Author's Latest Posts


Open Source Processors: Fact Or Fiction?


Open source processors are rapidly gaining mindshare, fueled in part by early successes of RISC-V, but that interest frequently is accompanied by misinformation based on wishful thinking and a lack of understanding about what exactly open source entails. Nearly every recent conference has some mention of RISC-V in particular, and open source processors in general, whether that includes keyno... » read more

Moderating A Panel


When I was a technologist at Mentor, I used to be asked to sit on panels. I loved to provide my opinions on just about anything. As soon as I became independent, the industry believed that I could serve it better as a moderator. That was not an easy transition to make. The first few panels that I moderated were probably not very good. I like to think that I have improved over the years, and the... » read more

Debugging Complex SoCs


Semiconductor Engineering sat down to discuss the debugging of complex SoCs with Randy Fish, vice president of strategic accounts and partnerships for UltraSoC; Larry Melling, product management director for Cadence; Mark Olen, senior product marketing manager for Mentor, a Siemens Business; and Dominik Strasser, vice president of engineering for OneSpin Solutions. What follows are excerpts of ... » read more

Who’s Responsible For Security Breaches?


Semiconductor Engineering sat down to discuss industry attitudes towards safety and security with Dave Kelf, chief marketing officer for Breker Verification; Jacob Wiltgen, solutions architect for functional safety at Mentor, a Siemens Business; David Landoll, solutions architect for OneSpin Solutions; Dennis Ciplickas, vice president of characterization solutions at PDF Solutions; Andrew Dauma... » read more

Why Chips Are Getting Noisier


In the past, designers only had to worry about noise for sensitive analog portions of a design. Digital circuitry was immune. But while noise gets worse at newer process nodes, staying at 28nm does not mean that it can be ignored anymore. With Moore's Law slowing, designs have to do more with less. Margins are being squeezed, additional concurrency is added, and attempts are made to opti... » read more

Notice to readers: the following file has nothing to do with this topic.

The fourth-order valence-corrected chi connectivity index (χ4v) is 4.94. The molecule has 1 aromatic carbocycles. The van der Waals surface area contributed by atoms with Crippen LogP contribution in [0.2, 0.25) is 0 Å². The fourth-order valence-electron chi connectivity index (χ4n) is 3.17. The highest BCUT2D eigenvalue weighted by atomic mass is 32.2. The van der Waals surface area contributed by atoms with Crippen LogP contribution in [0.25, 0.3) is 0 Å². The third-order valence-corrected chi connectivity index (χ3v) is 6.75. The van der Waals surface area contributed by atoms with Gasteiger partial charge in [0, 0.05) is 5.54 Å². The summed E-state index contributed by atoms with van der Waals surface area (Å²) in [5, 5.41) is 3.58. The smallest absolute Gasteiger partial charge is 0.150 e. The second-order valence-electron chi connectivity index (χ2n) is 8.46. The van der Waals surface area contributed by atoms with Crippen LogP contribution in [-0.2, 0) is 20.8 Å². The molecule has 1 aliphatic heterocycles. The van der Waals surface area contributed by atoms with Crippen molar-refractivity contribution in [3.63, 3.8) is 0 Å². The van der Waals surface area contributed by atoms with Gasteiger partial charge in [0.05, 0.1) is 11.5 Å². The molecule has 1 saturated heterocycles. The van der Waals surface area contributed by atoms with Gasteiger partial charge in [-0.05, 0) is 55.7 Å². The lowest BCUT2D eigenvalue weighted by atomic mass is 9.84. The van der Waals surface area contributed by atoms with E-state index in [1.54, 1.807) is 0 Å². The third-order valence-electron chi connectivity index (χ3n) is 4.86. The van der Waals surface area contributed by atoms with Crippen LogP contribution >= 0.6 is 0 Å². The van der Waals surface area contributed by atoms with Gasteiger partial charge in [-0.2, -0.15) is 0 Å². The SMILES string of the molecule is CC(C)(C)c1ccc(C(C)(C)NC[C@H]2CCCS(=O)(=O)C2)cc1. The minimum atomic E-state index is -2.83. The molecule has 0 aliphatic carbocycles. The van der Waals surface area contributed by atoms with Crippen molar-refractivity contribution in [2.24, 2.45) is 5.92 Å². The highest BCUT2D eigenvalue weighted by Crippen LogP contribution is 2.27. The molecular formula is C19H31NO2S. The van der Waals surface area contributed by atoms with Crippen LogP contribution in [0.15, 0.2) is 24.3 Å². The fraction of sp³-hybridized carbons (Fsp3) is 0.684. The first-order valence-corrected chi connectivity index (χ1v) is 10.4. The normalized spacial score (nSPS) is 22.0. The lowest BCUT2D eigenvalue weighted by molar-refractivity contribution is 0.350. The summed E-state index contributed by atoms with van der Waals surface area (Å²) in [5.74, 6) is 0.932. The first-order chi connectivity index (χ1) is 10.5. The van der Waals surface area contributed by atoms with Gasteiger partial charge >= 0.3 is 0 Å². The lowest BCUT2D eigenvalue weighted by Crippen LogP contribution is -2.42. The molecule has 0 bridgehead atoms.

Waiting For Chiplet Interfaces


There aren't many success stories related to chiplets today for a very simple reason—there are few standard interfaces defined for how to connect them. In fact, the only way to use them is to control both sides of the interface with a proprietary interface and protocol. The one exception is the definition of HBM2, which enables large quantities of third-party DRAM to be connected to a logi... » read more

Disregard Safety And Security At Your Own Peril


Semiconductor Engineering sat down to discuss industry attitudes towards safety and security with Dave Kelf, chief marketing officer for Breker Verification; Jacob Wiltgen, solutions architect for functional safety at Mentor, a Siemens Business; David Landoll, solutions architect for OneSpin Solutions; Dennis Ciplickas, vice president of characterization solutions at PDF Solutions; Andrew Dauma... » read more

DAC 2019: Day 3


Two keynotes get day three of DAC started. The first by John Cohn, Massachusetts Institute of Technology & IBM Watson AI Lab. "I am a nerd. Look back 100 years in processing. We have gone from mechanical computing to where we are today, but it has not been a smooth curve. There are smooth places and then discontinuities. This is when what you were working on no longer works. How we make tho... » read more

DAC 2019: Day 2


Day two of DAC started off with a highly anticipated keynote given by Thomas Dolby, musician, producer and innovator. Dolby has always been fascinated with the convergence of music and technology. He started off with a fanfare by balancing a broom on his finger to demonstrate the type of control we have as human beings. He went on to expand the analogy to the hive mind of groups of individuals,... » read more

DAC 2019: Day 1


The last time that DAC was in Las Vegas was 2001. Much has changed since then. The first day kicked off with the usual ceremonies and then two short keynotes. A change from previous years is that keynotes are now on the show floor. This is presumably to ensure that once the keynotes are over, everyone sees the vendor booths. During the commencement session, it was also announced that all cof... » read more

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